Is it right to degrade the general talent level of a weight class simply because a naturally smaller fighter finds success there?
No, especially if the fighter is "Pound for Pound" King, he should find some success up and down the weight classes.

Is it accurate to dismiss a fighter as being blown-up simply because he fails to perform outside of his initial weight class?
Do you dismiss a Linebacker because he can't play free safety also? Do you dismiss a shooting guard who can't play power forward? Certain athletes styles lend themselves to that particular weight class better than others. No, Don't dismiss them. Instead, celebrate the athlete who can perform in different weight classes, because he is even more talented.

Is it just to deny a fighter respect for beating a naturally smaller fighter who challenged him at his own weight?
No, especially if the winner outboxed the "smaller" guy, as the smaller guy should be more skilled. And if they fight in the same weight class on fight night, then all things are "equal".

Less attention should be paid to the 0 at the end of a boxers record, as baseball, football, and basketball teams need not be undefeated to be considered successful. If a player has a bad night, his teamates can pick up the slack. If a boxer has a bad night, he's all alone and it shows. Give the fighters some leeway, and we'll see them take more chances and make more exciting fights!


It's called the "Excuse Bird", that's what me and my friend, like to call it, retards always have some excuse about any and everything. I agree about the part of not giving a heavier fighter credit when a smaller fighter moves up to his weight class and challenges him. After the heavier guy will win, people will downplay it and come up with all these excuses like "He was picking on smaller fighters" "he could'nt pick on anyone in his own weight" or he was just a blown up welterweight"...I hate these people. I don't even get mad anymore i just ignore these retards.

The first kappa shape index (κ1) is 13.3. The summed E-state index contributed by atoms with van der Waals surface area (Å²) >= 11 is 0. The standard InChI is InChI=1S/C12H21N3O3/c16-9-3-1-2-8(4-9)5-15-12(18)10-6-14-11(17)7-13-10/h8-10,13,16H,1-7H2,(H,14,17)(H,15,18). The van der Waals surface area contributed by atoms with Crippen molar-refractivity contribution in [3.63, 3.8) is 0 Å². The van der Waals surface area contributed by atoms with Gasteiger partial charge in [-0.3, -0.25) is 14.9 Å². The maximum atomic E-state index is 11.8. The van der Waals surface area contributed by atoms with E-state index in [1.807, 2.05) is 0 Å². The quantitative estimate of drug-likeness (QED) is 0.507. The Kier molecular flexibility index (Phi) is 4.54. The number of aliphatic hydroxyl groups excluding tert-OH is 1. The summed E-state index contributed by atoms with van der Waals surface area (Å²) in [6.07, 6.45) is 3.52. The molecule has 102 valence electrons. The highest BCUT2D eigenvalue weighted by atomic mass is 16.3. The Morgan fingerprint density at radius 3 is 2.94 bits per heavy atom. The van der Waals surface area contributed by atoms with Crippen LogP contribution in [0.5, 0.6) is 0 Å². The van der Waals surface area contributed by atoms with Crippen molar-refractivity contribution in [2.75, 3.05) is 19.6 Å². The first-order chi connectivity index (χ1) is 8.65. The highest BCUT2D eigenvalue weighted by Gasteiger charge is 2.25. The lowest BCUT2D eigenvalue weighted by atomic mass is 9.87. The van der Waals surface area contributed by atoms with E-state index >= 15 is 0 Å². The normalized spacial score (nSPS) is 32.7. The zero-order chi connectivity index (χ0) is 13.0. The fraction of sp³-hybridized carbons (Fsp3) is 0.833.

A good example of this was one of my favorite fighters Terry Norris, who was one of the top P4P back in the early 90's at the same time as Chavez (who was many people top P4P and also one weight class lower (140) then Norris) and also Whitaker who was also in the 140 divison. I've heard people criticize Norris for calling these fighters out. Little do they relize, that Norris the competitor and warrior that he was he was just so hungary to prove himself to the world and to these fighters who were being called "better" then him and better P4P and they only one weight class below him, why not call these fighters out and silence the critics once and for all. Why do we criticize a fighter for actually trying to make challenges against other considered top fighters, why criticize fighter for taking risks, Little do they relize that Norris had already taken on most of the fighters in his divison and he was also trying to set up fights in higher divisons with Jackson (again since he was knocked out) and Mclellen and even Jones, all of these fights were possible.